The Cars That Money Can’t Buy – Maserati Boomerang

Sun 14th Apr 2019

Sometimes your wallet won’t stretch to purchasing your dream motor. But don’t worry too much, there are some cars that even the biggest bank balances can’t buy, the dream cars that will forever remain a dream. These are the concept cars that never go into production.

Maserati Boomerang
A Daily Telegraph headline of recent times described the Boomerang as the best car that never made production, which considering this Maserati’s contemporaries is a bold claim indeed.

The Boomerang was developed and showcased from the same Wedge design sensibilities which had given life to the Lamborghini Countach, the Lancia Stratos Zero and the Alfa Romeo Carabo - amazingly shaped supercars which looked decades ahead of their time.

Designed by Giugiaro, the Boomerang most distinctive feature is possibly the huge steering wheel which has at its centre the speed dial and all relevant instrumentation.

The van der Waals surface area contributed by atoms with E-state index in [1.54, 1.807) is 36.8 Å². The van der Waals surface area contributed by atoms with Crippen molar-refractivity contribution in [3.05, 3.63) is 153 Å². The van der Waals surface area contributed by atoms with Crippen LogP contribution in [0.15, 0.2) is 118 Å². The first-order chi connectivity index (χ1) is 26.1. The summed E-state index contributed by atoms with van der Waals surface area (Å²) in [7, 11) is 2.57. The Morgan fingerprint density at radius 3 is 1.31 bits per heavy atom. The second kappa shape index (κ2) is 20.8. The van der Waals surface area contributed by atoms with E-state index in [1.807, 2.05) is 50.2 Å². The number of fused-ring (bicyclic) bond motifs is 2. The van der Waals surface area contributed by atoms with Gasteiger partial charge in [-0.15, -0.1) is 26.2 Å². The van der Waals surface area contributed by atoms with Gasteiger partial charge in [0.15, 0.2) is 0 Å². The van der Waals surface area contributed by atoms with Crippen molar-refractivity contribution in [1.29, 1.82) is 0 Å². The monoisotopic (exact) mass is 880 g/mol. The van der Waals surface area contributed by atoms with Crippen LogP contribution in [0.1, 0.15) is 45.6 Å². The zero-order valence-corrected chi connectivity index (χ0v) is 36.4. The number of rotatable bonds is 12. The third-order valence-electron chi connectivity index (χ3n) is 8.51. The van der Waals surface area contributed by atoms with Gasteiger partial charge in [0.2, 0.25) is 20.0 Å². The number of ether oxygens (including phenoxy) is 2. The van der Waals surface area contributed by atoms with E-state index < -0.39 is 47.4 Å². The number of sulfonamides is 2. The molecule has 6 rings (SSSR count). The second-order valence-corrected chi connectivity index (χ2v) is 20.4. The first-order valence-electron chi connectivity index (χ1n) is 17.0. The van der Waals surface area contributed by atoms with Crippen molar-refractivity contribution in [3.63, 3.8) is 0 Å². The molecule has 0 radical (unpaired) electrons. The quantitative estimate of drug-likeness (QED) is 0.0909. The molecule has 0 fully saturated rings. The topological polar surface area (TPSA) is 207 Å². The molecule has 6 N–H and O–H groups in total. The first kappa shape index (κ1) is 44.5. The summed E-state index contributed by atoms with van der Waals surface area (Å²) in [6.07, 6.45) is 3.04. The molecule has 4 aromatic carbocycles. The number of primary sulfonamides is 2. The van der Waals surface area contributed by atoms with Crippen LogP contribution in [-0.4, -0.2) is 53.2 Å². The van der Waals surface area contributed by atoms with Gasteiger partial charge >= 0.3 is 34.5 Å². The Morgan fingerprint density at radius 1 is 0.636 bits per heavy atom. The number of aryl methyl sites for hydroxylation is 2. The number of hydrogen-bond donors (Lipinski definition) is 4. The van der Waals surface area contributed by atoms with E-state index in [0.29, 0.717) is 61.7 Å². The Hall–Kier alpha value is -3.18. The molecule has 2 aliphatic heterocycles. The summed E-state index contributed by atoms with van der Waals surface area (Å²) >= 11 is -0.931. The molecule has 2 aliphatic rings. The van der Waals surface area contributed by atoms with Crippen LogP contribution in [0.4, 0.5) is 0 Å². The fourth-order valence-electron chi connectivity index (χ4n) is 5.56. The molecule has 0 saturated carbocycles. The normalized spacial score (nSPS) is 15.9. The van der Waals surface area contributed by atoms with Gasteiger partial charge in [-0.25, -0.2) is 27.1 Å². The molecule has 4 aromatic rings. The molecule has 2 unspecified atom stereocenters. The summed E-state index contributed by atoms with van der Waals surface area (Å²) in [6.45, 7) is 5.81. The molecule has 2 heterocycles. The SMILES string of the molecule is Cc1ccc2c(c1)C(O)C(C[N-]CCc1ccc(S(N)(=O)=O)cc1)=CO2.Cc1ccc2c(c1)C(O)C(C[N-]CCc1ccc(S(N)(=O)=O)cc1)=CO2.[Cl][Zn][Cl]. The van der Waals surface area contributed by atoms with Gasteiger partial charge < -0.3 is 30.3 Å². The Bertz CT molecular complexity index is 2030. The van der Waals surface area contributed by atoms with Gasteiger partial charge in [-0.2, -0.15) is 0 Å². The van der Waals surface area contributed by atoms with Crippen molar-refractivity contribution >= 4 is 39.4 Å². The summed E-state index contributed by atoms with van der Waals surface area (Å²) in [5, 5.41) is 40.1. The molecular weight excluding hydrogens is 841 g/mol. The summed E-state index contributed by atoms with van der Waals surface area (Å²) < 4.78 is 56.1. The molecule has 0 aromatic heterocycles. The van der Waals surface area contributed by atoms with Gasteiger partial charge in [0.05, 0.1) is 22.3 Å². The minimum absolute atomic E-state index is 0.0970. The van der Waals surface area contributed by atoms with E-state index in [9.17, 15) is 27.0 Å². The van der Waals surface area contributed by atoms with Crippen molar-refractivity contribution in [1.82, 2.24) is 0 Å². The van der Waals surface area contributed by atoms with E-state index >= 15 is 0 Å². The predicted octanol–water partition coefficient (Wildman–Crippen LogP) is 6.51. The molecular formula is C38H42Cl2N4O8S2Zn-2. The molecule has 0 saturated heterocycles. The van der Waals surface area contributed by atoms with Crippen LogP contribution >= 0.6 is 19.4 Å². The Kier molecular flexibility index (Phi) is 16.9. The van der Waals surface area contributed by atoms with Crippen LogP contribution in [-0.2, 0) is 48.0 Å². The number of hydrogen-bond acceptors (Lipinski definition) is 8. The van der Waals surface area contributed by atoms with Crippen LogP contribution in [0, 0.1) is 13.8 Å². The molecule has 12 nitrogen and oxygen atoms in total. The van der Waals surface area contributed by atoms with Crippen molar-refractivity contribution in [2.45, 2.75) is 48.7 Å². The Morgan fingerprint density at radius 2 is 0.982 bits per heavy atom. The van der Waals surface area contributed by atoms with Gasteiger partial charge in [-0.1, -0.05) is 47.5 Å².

Giugiaro may be bettered remembered for his sharp angled designs of the Mk1 VW Golf and the 1976 Lotus Esprit, but it was the Boomerang which the enthusiasts craved. Originally debuted at the Turin Motor Show in 1971 and was registered as a road-car, even though it was technically a non-functional model. Living up to its name, the Boomerang kept returning to a long list of motor shows through the early 1970s, before a visit to the 1974 motor show in Barcelona saw it sold to a private individual where it found a home in Benidorm of all places.

The Boomerang was lost to the public world for several decades, and though the Italian company had developed a commercial simile in the form of the Maserati Bora, the original was lauded when it made brief appearances through the 1990s, before new ownership, a facelift and restoration brought it out of its self-imposed hiding.

The Boomerang’s beauty was recognised more recently as the star of a series of Louis Vuitton advertisements in 2014 and in the last few years has become a star of the auction room, changing hands for multi-million dollar fees, most recently fetching a cool $3.7 million under the auctioneer’s hammer.